Gum disease is more aggressive in children who do not practice good oral hygiene. Pain in the mouth, gum recession and swelling are all common symptoms. Gingivitis and gum disease could have been avoided in the majority of cases if more care was taken to brush and floss daily. In other cases, your child’s teeth may grow so crooked and crowded that they cannot properly clean them, resulting in gingivitis or gum diseases.
- Orthodontic Issues
Children rarely have perfectly straight teeth without orthodontic treatment. Fortunately, there are numerous orthodontic treatments available to help your child or teen smile confidently. Orthodontic issues are frequently the result of genetics, with the size and shape of the jaw influencing how your child’s teeth grow and come together.
Overbite, underbite, open bite, and spacing problems are some of the most common misalignment issues seen in children. It’s a good idea to schedule your child’ first orthodontic appointment when he or she is seven or eight years old. Orthodontic issues can result in more than just a crooked smile. Significant overcrowding and misalignment of your child’s teeth can cause jaw problems, cracked teeth, and an infection or other oral hygiene issues.
- Thumb Sucking Excessive
Thumb-sucking and pacifier use are common ways for infants, toddlers, and small children to relieve anxiety. It does not become a problem until the child is older and continues with this habit, as prolonged thumb sucking can cause problems with how a child’s teeth develop. As a result, parents should not allow the pattern to persist past the toddler stage.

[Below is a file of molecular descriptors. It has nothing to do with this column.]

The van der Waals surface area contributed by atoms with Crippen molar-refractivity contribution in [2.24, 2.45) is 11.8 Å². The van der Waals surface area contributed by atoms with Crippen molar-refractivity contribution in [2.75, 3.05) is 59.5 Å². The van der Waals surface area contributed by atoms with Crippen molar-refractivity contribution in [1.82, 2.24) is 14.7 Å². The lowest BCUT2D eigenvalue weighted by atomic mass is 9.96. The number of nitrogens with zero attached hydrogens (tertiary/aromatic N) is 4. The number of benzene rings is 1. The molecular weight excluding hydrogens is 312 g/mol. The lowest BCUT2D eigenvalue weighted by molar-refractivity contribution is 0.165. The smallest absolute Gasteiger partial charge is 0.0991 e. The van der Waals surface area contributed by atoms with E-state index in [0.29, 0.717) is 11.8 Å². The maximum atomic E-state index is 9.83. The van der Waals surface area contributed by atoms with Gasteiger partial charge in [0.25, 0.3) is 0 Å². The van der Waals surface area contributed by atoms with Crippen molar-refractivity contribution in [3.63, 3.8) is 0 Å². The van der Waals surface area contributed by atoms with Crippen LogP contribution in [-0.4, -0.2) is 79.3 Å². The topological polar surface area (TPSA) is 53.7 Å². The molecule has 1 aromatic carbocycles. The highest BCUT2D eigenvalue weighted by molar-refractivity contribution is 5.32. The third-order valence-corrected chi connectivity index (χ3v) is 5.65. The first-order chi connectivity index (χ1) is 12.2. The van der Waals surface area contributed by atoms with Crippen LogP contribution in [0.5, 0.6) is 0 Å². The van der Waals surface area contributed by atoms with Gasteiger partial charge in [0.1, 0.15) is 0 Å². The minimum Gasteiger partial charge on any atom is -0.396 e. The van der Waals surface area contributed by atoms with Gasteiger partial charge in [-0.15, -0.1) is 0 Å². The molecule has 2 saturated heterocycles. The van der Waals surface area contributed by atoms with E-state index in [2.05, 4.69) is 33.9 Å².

Chronic thumb sucking and pacifier use are the most common causes of an open bite. An open bite occurs when the upper front teeth do not meet the lower front teeth, resulting in a gap even when the mouth is closed. This can make it difficult for your child to bite and chew, and it can even interfere with their speech.
- Dental Phobias and Anxiety
Let’s face it: many adults are terrified of going to the dentist. As a result, it’s not surprising that children and teenagers are often terrified of the experience. Dental anxiety can make it challenging to get your child in for routine dental check-ups and cleanings. It can also follow them into adulthood, wreaking havoc on their dental health.
Making the experience relaxed, fun, and enjoyable is the best way to combat dental anxiety in children. Choose a pediatric dentist who has worked with anxious children and has a process in place to help them. Furthermore, teaching your children the importance of dental care and incorporating it into their routine can help to reinforce the idea that they should not be afraid.
Being a positive role model for your child by brushing and flossing with them and making sure they don’t miss their dental appointments are excellent ways to in still healthy dental habits in them for life.
Many of these common dental problems in childhood can be avoided by working with your children and collaborating with your pediatric dentist.